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My Neighbor Tokoro

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Hello…helllooo..helloooooo….Is anyone still left out there that reads this blog?  It seriously has been way too long since I have posted any new content on Mastication Monologues, but such is the life of someone working on a 2nd Bachelor’s degree.  Thankfully, the light at the end of the tunnel is near, and I am looking forward to some mental rest and relaxation.  Thankfully, I won’t slack too much though because I have plenty of great reviews and food adventures to bring to you.  Today’s review involves Tokoro Sushi in the Lincoln Square neighborhood.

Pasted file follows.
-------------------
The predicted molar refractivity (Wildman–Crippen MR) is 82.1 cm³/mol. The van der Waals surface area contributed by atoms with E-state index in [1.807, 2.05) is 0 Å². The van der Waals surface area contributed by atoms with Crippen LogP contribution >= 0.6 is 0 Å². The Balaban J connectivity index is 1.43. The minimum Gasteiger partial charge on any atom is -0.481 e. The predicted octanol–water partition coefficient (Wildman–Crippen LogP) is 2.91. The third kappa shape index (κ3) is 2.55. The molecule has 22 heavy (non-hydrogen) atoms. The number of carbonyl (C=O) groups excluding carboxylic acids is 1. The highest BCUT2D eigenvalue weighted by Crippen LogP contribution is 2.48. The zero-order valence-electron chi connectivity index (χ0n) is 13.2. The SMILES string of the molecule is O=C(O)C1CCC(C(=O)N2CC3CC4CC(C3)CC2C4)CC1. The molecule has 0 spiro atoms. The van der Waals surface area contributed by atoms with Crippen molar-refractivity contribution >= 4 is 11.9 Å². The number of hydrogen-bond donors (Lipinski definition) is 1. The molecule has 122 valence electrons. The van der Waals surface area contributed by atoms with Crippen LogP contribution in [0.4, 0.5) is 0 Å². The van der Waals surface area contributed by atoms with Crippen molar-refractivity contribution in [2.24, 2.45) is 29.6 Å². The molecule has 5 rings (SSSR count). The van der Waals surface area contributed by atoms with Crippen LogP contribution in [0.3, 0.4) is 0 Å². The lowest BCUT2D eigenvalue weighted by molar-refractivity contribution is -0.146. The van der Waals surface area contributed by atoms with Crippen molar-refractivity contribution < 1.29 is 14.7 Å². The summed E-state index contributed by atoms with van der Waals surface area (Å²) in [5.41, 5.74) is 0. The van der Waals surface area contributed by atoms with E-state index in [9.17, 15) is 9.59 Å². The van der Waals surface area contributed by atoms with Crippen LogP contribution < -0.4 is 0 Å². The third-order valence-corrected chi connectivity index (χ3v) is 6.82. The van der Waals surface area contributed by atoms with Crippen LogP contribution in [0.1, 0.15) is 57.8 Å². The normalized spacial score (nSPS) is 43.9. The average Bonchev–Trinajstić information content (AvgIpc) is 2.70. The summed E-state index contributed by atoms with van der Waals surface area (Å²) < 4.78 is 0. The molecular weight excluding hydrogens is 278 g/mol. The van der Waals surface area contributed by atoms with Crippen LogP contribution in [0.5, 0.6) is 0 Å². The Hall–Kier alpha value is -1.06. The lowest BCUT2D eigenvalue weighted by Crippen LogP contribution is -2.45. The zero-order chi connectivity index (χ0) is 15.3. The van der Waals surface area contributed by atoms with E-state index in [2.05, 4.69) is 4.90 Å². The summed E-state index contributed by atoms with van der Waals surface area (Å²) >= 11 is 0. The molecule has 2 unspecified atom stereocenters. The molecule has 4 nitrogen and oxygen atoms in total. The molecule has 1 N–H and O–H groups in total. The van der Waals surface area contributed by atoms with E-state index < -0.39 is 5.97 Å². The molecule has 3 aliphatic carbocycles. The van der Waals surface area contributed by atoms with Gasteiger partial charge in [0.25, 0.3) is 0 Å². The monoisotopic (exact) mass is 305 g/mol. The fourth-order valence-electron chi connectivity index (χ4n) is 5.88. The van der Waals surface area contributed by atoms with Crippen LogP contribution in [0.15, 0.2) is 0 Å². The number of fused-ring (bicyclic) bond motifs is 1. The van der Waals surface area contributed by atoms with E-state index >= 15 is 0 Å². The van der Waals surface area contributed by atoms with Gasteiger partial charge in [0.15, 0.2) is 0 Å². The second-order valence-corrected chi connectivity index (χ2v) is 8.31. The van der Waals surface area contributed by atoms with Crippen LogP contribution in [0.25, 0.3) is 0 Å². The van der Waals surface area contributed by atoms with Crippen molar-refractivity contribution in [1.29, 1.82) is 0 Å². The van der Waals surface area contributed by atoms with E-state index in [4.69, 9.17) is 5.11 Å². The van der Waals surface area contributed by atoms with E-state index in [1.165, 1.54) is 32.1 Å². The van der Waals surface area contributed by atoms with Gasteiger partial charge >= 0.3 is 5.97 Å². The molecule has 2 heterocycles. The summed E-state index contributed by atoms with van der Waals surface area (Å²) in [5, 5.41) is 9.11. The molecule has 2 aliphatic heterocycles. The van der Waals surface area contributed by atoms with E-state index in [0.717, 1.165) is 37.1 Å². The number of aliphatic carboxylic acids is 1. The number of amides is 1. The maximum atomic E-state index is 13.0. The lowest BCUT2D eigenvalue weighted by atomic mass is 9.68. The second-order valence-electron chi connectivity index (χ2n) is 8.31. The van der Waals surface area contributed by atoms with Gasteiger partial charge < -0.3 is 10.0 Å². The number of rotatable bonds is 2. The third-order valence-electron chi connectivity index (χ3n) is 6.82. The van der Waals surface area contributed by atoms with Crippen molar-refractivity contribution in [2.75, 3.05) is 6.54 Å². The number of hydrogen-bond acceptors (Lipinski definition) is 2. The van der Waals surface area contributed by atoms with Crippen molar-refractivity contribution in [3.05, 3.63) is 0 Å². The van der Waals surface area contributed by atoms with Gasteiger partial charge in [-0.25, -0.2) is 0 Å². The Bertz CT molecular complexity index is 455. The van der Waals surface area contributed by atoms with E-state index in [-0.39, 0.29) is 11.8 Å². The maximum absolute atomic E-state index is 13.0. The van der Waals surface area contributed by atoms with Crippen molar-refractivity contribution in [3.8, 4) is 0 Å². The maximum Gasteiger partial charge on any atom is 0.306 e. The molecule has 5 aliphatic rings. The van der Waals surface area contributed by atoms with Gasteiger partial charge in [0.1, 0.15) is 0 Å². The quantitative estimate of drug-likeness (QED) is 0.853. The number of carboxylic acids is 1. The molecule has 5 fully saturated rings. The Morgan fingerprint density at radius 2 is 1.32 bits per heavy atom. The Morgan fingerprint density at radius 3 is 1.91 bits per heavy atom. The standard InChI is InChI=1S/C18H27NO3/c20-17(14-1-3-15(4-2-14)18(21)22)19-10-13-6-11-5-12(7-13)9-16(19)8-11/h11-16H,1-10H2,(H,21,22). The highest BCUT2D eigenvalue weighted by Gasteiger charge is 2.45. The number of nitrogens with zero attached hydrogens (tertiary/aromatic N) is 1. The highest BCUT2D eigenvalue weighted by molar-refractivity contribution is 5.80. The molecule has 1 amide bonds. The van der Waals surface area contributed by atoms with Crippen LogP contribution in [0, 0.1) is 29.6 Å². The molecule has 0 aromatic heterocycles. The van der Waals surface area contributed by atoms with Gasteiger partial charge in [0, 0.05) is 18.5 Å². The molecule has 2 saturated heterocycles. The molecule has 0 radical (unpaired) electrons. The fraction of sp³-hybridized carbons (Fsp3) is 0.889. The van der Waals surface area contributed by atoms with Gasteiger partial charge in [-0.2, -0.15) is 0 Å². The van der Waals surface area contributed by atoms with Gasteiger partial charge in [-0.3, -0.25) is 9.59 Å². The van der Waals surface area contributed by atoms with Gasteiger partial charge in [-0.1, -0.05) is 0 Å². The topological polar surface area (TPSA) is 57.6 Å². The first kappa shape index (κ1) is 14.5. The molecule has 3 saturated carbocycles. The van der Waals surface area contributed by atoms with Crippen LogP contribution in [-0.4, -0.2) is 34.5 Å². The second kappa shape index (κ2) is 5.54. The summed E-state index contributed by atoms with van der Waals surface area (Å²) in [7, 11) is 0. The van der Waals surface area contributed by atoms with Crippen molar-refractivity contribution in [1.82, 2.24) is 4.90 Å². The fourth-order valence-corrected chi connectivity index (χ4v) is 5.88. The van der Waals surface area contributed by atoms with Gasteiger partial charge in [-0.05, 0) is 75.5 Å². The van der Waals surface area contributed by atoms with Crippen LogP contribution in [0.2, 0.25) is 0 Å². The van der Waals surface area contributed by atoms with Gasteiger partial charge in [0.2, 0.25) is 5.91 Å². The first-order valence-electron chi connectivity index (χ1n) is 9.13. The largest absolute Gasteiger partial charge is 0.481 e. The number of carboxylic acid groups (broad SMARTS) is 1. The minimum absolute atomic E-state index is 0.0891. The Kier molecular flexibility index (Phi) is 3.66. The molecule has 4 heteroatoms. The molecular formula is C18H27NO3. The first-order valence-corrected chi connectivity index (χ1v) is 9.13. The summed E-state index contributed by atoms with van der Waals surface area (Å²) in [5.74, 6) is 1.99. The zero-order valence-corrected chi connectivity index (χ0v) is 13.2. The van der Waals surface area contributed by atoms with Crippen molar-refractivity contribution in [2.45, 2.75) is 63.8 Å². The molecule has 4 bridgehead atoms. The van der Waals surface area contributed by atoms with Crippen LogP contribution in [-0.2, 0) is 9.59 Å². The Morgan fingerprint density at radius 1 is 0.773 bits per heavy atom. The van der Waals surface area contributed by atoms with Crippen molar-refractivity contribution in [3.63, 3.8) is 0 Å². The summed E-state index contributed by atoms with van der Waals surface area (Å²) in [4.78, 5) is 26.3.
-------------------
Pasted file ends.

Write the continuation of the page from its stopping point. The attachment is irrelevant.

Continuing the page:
My fiancee, then girlfriend, suggested we try the new eatery when it opened last year, and we have been back since.  However, our first visit wasn’t the most enjoyable compared to the second time.  There is mainly street parking and there are plenty of public transportation options for those of you rocking Ventra cards on the bus or L.  The interior of Tokoro looks like any other sushi restaurant complete with bamboo prints and assorted Japanese tchotchkes.  Fitting given the name of the restaurant in Japanese literally means “place”, i.e. this could be the interior of any of the other million, lower/middle rung Chicago sushi restaurants.  They have a BYOB policy and a free corkage service which helps if you care for a glass of chardonnay to go with your unagi.  Upon sitting down, we looked over their extensive sushi menu and saw most of the the typical Japanese restaurant offerings from lunch specials, soups, gyoza dumplings, sushi rolls, sashimi, and even hibachi offerings for diners searching for something a bit more substantial.  Janice and I preferred to try the figurative treasure chest of sushi that lay before  us in the menu, so we got the “all you can eat” sushi option for 20 bucks.  Some people always wonder or straight up deny that the all you can eat option is a waste of money, but when you think about it, there is some method to the madness.  Based on current trends of fishing, human consumption, and sushi demand from around the world, the price of fish, especially the fatty toro tuna, is only going to sky rocket.   Therefore, placing a cap on your wallet but not on your stomach makes perfect sense to me especially if you were as hungry as we were.  Then again, who knows if most sushi restaurants actually use the fish advertised on the menu.  The results are often times surprising.  Either way, that didn’t stop us from enjoying some good, not great sushi.  Thankfully, we got a complimentary bowl of miso soup which I think should come free with each meal in Japanese restaurants because it is such a simple but satisfying soup to make.  IMG_6101This traditional Japanese soup consists of a kelp/fish based broth and a soy based paste called, you guessed it, miso.  I have never seen it anywhere, but there are also red and mixed color miso pastes used in miso soup.  However, I greatly enjoy the white miso which is typically used in American Japanese restaurants because it is salty, savory, and has a taste that envelopes your entire body with a warmth that is enhanced with the soft cubes of tofu and slightly crunchy scallion strands.  Definitely great for the cold Chicago winters.  Once we drained our bowls, it was time to dive into our sushi.  Side note:  the service was absolutely terrible the first time around in terms of waiting for food, but thankfully they have improved their turnaround time from ordering to bringing out your order.  Our first platter consisted of the crazy tuna roll, spicy tuna roll, and mountain roll.IMG_6102